Quallion LLC is pleased to submit this proposal in response to the solicitation for"Modeling of Lithium-ion Cell Performance."This proposal focuses on the area of interest relating to"accelerated life testing for LEO because the processes that occur at the anode and cathode at high DoD"s (60+%) are poorly understood as to how they relate to low DoD"s (30% and lower)."Quallion has developed a reference electrode technology for acquiring detailed information on the life cycling of Li-ion cells. This technology coupled with the modeling capabilities of Dr. Ralph White and University of South Carolina can identify the key relationships of various DoD in cycling on Li-ion cell performance. The capability of predictive modeling of the effects of different DoDs could significantly reduce development time for introduction of lithium-ion batteries into MDA applications. Phase I will establish methods of incorporating reference electrode into cells, collect initial cycling data, and evaluate the methods of integrating data into the model. The modeling effort will evaluate two methods of predicting capacity fade. Phase II will develop long-term cycling data on test regimes and further develop the model capability for prediction of cycle life under different test regimes and DoDs.

Agency: Department of Defense | Branch: Army | Program: SBIR | Phase: Phase I | Award Amount: 68.98K | Year: 2011

Quallion LLC (Quallion) responds to SBIR solicitation No. A10-124 entitled Lithium Ion Batteries with Wide Operating Temperature Range. The objectives of this Phase I solicitation call for the development of [i]ncrease the operational temperature range of prismatic laminate lithium ion battery cells through electrolyte and materials improvements which allows transition of these batteries to Army ground vehicles without the overhead of specialized heating and cooling systems. To achieve this objective in Phase I, Quallion will evaluate several cell electrolytes to optimize Quallions current low temperature electrolyte technology and increase its high temperature stability using its existing high power chemistry as a baseline. Quallion will evaluate several combinations of cell materials based on its extensive experience with a variety of cell materials capable of operating in the wide temperature range. When these studies are completed, Quallion will fabricate small test cells using the developed electrolyte and selected materials and conduct testing over a wide temperature range. Using the Phase I results, during Phase II, Quallion will produce large format cells integrated to a battery of the 6T form factor.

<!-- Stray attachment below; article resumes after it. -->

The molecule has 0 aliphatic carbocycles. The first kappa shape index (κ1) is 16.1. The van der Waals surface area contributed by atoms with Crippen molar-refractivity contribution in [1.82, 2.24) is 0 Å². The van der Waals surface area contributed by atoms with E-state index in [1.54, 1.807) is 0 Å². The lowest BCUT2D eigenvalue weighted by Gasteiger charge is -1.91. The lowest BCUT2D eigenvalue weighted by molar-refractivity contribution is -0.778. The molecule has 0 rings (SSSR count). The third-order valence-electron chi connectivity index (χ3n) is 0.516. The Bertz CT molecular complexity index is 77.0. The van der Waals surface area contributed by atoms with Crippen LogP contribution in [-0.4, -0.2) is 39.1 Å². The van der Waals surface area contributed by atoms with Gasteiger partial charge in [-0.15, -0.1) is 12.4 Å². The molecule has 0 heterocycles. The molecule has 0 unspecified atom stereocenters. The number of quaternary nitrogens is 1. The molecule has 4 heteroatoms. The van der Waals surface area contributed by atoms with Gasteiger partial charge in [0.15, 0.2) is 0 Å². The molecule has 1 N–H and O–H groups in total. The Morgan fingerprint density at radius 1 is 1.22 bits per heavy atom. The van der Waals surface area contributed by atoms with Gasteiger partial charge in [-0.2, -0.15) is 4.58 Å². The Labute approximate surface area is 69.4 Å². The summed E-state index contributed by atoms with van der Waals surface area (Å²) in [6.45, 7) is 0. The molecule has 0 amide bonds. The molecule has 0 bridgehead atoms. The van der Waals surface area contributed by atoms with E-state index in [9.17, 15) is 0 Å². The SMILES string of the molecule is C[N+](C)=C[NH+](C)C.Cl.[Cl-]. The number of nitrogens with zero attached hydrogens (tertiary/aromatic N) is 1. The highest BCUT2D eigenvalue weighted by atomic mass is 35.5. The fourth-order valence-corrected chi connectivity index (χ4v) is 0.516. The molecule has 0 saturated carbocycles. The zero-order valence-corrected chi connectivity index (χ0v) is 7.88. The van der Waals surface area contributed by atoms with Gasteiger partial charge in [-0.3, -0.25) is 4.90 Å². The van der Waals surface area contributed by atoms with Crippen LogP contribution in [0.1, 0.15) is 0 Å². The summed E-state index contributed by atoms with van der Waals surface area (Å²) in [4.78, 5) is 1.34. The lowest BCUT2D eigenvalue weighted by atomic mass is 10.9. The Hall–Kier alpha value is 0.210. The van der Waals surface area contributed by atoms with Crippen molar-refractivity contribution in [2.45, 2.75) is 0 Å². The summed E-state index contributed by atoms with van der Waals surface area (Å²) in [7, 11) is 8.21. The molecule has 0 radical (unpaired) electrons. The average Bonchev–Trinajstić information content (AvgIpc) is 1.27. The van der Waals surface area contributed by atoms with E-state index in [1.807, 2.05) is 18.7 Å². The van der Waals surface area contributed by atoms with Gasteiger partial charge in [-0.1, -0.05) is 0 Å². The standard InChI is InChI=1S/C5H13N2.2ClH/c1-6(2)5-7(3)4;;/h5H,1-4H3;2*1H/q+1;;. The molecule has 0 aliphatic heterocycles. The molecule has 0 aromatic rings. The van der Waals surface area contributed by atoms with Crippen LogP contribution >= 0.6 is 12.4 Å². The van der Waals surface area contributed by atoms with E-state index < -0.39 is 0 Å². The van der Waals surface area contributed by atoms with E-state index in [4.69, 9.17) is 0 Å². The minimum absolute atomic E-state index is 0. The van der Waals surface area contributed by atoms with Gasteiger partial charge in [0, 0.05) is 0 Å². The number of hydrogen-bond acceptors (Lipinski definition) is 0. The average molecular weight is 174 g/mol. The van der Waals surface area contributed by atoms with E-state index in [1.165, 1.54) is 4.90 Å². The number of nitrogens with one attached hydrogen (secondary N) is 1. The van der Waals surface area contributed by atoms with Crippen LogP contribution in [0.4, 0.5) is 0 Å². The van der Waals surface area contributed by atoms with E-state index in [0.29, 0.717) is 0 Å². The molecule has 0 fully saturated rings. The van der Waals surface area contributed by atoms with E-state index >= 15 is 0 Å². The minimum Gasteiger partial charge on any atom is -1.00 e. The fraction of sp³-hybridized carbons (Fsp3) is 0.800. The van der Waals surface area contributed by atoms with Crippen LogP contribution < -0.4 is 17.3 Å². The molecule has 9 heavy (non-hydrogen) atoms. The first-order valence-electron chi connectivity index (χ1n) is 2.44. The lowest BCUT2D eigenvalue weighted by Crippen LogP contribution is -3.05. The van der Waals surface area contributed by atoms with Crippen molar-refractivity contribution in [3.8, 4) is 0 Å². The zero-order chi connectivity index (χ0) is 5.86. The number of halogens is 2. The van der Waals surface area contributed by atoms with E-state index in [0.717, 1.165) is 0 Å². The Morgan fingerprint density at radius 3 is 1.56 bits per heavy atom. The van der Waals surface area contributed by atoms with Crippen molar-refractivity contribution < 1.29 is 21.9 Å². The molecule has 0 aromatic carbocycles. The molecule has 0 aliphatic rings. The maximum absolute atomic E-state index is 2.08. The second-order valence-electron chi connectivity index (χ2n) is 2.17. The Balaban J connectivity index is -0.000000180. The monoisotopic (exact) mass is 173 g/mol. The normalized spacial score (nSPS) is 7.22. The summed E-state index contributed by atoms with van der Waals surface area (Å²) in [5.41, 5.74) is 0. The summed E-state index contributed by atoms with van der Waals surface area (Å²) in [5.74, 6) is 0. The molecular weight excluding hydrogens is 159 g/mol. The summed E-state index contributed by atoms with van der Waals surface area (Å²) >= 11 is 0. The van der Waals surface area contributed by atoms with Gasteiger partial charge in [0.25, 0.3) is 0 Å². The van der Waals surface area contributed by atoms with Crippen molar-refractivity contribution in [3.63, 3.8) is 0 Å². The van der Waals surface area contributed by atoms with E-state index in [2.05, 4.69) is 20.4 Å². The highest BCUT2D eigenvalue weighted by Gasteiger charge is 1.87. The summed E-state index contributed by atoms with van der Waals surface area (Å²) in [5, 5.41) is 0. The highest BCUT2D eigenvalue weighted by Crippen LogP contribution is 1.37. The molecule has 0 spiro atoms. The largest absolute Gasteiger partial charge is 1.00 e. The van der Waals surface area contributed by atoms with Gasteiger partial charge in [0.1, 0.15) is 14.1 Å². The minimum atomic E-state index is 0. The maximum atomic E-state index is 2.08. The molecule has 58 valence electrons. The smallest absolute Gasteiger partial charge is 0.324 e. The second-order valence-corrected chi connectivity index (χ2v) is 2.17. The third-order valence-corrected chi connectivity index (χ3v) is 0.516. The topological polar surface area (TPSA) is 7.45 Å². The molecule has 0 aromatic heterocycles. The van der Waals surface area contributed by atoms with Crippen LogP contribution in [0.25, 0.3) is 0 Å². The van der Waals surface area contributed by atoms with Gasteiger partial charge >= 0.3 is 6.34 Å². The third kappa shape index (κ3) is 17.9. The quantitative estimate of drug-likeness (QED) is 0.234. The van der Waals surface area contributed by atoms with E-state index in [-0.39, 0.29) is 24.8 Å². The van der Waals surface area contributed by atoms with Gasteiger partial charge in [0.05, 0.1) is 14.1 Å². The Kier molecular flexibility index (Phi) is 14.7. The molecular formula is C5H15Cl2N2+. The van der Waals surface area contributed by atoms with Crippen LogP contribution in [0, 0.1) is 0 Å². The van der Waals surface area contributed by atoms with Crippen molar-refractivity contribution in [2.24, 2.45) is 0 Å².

Agency: Department of Defense | Branch: Missile Defense Agency | Program: SBIR | Phase: Phase I | Award Amount: 99.75K | Year: 2011

Quallion LLC"s (Quallion) proposal responds to SBIR Solicitation No. MDA10-034 entitled"Advanced Space Power Technologies". In our response, Quallion is targeting an electrode development for"beneficial materials development for space-quality lithium rechargeable cells that enable them to accommodate higher energy densities(>200Wh/kg at the battery level); higher charge and discharge rates with suitable voltage characteristics". Rate capability and energy density are determined by design configuration, and the materials in the battery. Even the inert components like current collectors and separators can contribute to losses in the available capacity and rate capability of the battery. Quallion proposes an electrode design that will reduce the overall internal resistance and increase the mechanical integrity of the electrodes. Phase I will identify an electrode design and process through physical, electrochemical analyses and cell tests. Phase II will further validate the process at a greater scale of manufacturing and large cell testing.